The Best Possible Argument
Someone wants to eat meat with a clear conscience. He is shocked to hear of the terrible living conditions in which animals are kept prior to becoming "meat". He agrees with you that his habit does not justify such harm to chickens. He even knows that a vegetarian diet can provide him excellent nourishment. In short, it's not easy to keep one's conscience clear. He thinks for a moment, worried, and suddenly proclaims to you in relief: "We're all part of the food chain!" (or: "But that's the circle of life!", or: "That's nature's way!" and so on). Convincing? Certainly not - unless one wants, wants very much - to find an excuse.
Chain of Production, Circle of Consumption
In biology textbooks and popular nature books are often found charming illustrations, in which all the forms of life are connected by a chain of arrows, teaching us who eats whom: Plants - Herbivores - Carnivores - Bacteria - and then back to Plants; a perfect circle, wherein each has its own place. Humans too have their own place (ultra-carnivores, of course), and should we try to remove them from this place - we would be upsetting the natural order of things. Not only that, but in the mere deviation from the natural order, we are exhibiting arrogant alienation towards our animal kin! This is all well and good, but it's a bit hard to see how this natural chain of arrows accommodates climate-controlled henhouses, battery cages, antibiotics, cargo trucks and streams flooded by slaughterhouse waste. The time has come to wake up, after tens of thousands of years of domestication and over a hundred years of industrial agriculture: the exploitation of animals for food is an act of pure dominance, completely distorting mutual ecological relations. It is a system of producers and consumers, determining the existence and destruction of animals as if they were inanimate industrial products. The only connection this system retains with nature is as an agent of destruction: polluting and wasting water, destroying earth, eliminating vegetation areas, and promoting the extinction of wild animals.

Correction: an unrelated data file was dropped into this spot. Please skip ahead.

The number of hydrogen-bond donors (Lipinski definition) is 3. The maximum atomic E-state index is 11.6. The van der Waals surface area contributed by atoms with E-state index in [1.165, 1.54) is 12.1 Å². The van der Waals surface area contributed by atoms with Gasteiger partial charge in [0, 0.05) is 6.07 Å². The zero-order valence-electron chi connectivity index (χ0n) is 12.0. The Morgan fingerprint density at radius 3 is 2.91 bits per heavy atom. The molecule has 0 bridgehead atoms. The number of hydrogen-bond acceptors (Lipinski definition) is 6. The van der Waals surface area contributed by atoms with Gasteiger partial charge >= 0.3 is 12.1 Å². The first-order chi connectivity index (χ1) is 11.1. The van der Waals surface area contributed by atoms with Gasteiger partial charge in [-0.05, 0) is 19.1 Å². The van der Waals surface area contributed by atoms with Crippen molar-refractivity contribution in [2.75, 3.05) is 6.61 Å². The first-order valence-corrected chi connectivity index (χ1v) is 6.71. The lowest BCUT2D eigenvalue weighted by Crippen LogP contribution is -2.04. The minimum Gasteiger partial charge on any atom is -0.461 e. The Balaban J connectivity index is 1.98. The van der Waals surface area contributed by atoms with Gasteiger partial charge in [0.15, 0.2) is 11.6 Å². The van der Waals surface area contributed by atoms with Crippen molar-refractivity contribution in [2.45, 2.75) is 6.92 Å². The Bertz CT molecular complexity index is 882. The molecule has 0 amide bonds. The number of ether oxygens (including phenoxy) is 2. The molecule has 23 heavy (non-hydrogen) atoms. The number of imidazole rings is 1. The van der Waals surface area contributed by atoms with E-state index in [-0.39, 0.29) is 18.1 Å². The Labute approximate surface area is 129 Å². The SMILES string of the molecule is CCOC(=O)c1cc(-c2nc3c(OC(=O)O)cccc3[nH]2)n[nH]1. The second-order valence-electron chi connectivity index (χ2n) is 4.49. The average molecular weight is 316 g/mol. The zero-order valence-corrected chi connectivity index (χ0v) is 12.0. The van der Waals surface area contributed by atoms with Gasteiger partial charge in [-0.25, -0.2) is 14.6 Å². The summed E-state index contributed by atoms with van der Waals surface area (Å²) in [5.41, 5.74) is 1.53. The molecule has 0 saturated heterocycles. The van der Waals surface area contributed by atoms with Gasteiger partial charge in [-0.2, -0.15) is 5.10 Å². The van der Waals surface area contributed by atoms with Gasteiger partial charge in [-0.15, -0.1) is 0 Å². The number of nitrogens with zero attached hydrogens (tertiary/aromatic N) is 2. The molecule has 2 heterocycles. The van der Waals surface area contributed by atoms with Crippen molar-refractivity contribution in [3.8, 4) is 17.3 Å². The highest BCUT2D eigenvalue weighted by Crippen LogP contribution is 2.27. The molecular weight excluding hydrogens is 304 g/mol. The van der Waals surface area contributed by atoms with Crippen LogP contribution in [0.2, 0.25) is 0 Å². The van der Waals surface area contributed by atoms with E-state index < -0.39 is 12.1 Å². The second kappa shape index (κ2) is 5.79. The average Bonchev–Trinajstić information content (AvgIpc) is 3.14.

The Hunters Raided (the Nearest Supermarket) at Dawn
There are those who insist that eating meat is a necessary expression of Man's nature - the nature of the hunter. And for evidence: when people go hunting, they discover in themselves the authentic lust of the hunt, repressed by the stifling cloak of urban society. But when do they go hunting? And how? Armed with a supermarket cart and a credit card? Is Man's true nature revealed by thawing a plucked, frozen chicken from the freezer? Or perhaps by fanning the flames of a barbeque?
If That's Nature, Give Us Culture!
The "food chain" argument tries to convince that meat eating is natural to Man, and therefore morally good. And what's the connection between "natural" and "moral"? Purely coincidental: our views concerning natural phenomena vary according to our values. If, for example, "natural" means enjoying the fresh air, living a long life and co-operating with others - then "natural" is good, and we will strive to fulfill our natural tendencies. But if "natural" means suffering from disease, constantly fighting our neighbors and dying young - then "natural" is bad, and we would all prefer to go against nature.